Right. That's right.

Susan Hyatt (24:47):
My food back.

Michelle Gauthier (24:49):
I bet you're going to give it away again eventually though, when you're sick of it. When

Susan Hyatt (24:52):
I'm sick of it, my friend Robert, the weekend when I started cooking, he goes, this will be over by Tuesday. And so he's shocked that I'm still actually into it. And I

Michelle Gauthier (25:06):
Did that. This will be over by Tuesday.

Susan Hyatt (25:09):
I mean, he was like, what? And everybody who knows me is what is happening, but I chose to do it or take it back because I'm weirdly having fun with it. So Right. It's not something that I took back and now I'm overwhelmed and I'm just suffering. Right. It's like I'm having fun with it. As soon as it starts to feel like a burden, it's going to go again. But I think that for any of you listening who are like, well, that's all well and good, Susan and Michelle, but I don't have the extra budget right now to do those things. Here's what I have to say. There are people living in your house probably who could do more. And let's just start there. Let's start with the free labor of the people eating your food and sleeping on your sheets. Okay?

Michelle Gauthier (25:57):
Absolutely. And I think we can always, my old job when I had a corporate job was to make things as absolutely efficient as possible. So my brain is constantly thinking about efficiency. And a friend just asked me the other day, well, how do you trust somebody else to do your laundry? What if there's something that needs to be dried without going in the dryer or something special like that? I was like, I don't have stuff like that. If it can't be washed and dried, and if it's a dish and it can't go in the dishwasher, it's not in my house. I still have cute clothes and I have pretty dishes. But I mean, that's such a tiny thing. But think about the brain power that it would take to remember, oh, I got to take this bra before I put stuff in the dryer. I got to take this out. I mean, tiny little things like that that just make you have to think about things or do extra work, just start cutting them out. That doesn't cost anything.

Susan Hyatt (26:50):
And you know what I've often thought, if something is a casualty to me outsourcing this, then that's what happens.

Michelle Gauthier (27:01):

Susan Hyatt (27:02):
It's more important that this get off my plate than it get done exactly the way I would want it.

Michelle Gauthier (27:08):
Exactly. Because if you want it done exactly the way you want to have it done, then you're going to have to do it. And is you doing it going to make you feel overwhelmed? If the answer is yes, then it's like, get over it. I used to have to tell myself that about having a nanny. My kids are older now, so I don't have it, but I'd have to tell myself if I want her to be just like me, then it's going to have to be me. And I love working and I want to do this, and I'm going to give my kids this opportunity to spend time with another person who can teach them different things that I wouldn't.

Susan Hyatt (27:37):
Yeah, it's so true. It's so true. What do you think in terms of overcoming this overwhelm? And so we have awareness, we have understanding that you're overwhelm is a choice. We have getting into the habit of daydreaming about what's working, what's not working, and what's possible, and then with what's possible, allowing yourself to daydream a little bit about what your life might be like if you were less overwhelmed. When women start to daydream and let's say they hit on an ideal day scenario that looks real different than how they're living right now. Do you have a mindset mantra or a go-to belief that people could try on and practice while they're getting up the nerve to make changes?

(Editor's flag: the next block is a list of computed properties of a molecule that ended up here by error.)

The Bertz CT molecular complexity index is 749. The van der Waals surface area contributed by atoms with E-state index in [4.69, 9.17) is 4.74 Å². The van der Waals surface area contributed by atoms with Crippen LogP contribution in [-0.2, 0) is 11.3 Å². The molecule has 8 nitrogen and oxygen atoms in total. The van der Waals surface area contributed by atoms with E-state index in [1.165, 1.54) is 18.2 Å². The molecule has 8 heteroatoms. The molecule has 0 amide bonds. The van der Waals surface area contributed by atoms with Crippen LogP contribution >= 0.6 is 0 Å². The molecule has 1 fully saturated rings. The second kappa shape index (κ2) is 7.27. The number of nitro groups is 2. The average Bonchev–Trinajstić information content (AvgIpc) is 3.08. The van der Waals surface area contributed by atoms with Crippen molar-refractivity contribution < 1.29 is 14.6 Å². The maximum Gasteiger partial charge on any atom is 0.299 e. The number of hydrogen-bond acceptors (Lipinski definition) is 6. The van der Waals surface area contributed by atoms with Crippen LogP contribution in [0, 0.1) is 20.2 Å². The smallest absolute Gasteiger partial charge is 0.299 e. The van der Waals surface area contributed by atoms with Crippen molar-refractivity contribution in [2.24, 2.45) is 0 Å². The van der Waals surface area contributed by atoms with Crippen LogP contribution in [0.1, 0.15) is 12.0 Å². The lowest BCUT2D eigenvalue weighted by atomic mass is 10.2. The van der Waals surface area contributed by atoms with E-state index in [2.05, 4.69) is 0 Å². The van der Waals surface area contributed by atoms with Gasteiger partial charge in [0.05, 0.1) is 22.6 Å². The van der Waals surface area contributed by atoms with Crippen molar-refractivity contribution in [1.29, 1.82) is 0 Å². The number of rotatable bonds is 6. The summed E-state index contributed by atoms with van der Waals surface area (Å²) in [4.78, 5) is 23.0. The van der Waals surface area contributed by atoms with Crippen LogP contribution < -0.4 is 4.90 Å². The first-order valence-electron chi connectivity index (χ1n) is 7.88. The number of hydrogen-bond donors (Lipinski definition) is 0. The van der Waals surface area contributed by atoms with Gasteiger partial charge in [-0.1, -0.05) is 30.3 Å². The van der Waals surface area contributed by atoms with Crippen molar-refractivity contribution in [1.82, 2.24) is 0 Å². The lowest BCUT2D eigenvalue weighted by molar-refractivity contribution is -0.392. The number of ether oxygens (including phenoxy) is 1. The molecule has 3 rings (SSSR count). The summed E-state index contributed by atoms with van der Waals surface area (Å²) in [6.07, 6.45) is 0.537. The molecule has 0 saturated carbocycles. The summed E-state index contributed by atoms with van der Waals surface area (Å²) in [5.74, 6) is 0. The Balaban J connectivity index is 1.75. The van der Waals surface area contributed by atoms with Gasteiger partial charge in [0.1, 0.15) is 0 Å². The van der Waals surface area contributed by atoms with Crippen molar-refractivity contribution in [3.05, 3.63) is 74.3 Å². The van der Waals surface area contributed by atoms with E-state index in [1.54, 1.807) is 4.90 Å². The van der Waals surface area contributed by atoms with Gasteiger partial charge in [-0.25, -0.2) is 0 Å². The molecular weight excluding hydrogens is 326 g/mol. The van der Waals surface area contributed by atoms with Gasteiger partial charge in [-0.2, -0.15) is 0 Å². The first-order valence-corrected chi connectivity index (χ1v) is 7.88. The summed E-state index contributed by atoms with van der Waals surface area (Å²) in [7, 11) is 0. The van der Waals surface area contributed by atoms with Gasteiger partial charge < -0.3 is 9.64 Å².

Michelle Gauthier (28:42):
Yes. Yeah. First of all, I would say take that ideal day. Write the whole darn thing down. Or if you're more of a visual person, make a vision board so that you've got it on there, and then just pick one little piece of it. So for example, I have wanted to be able to travel with my kids, so I have wanted to take them to Europe and just now, I booked the tickets and we're doing it. I told a friend, she said, oh, you've been talking about that for, so you can't make things come to fruition right away all the time. But I have had that picture in the back of my mind, and the way that I thought about it was, I want to have the freedom, the kind of life where taking a trip to Europe with my kids for several weeks is possible.

So I think any mantra that just reminds you, or I'm working towards the kind of life where I enjoy my days. I'm working towards the kind of life where I feel relaxed and connected with my family. So it's not done yet. You don't have to make it another project that makes you feel stressed out. Just work on those little pieces and little pieces. For me, were researching places for us to go. I have a friend who lives in Paris, reaching out to her, researching the ticket prices and having those emailed to me all the time so I could get used to, okay, this is the amount of money I'm going to spend on it. Just little bitty pieces of that. And it just kept coming to my mind, and eventually I was like, I don't know exactly how, but this is going to work out.

I'm buying these tickets. The middle part is going to fill in, so at some point you have to take the action to move in that direction. I took the action to quit my corporate job. I had a dream of becoming a life coach, but before that, I took little steps. I read self-help books, I did meditations. I finally signed up for Martha Beck Life Coaching, which is where I first heard of you, Susan, now that I think of it, yeah, you were a teacher on our thing, but I didn't do, it wasn't like all of a sudden one day I was like, okay, now I'm a life coach. I'm not a corporate person anymore. It's just little steps day by day, and all of a sudden you're like, oh, I feel better.

Susan Hyatt (30:49):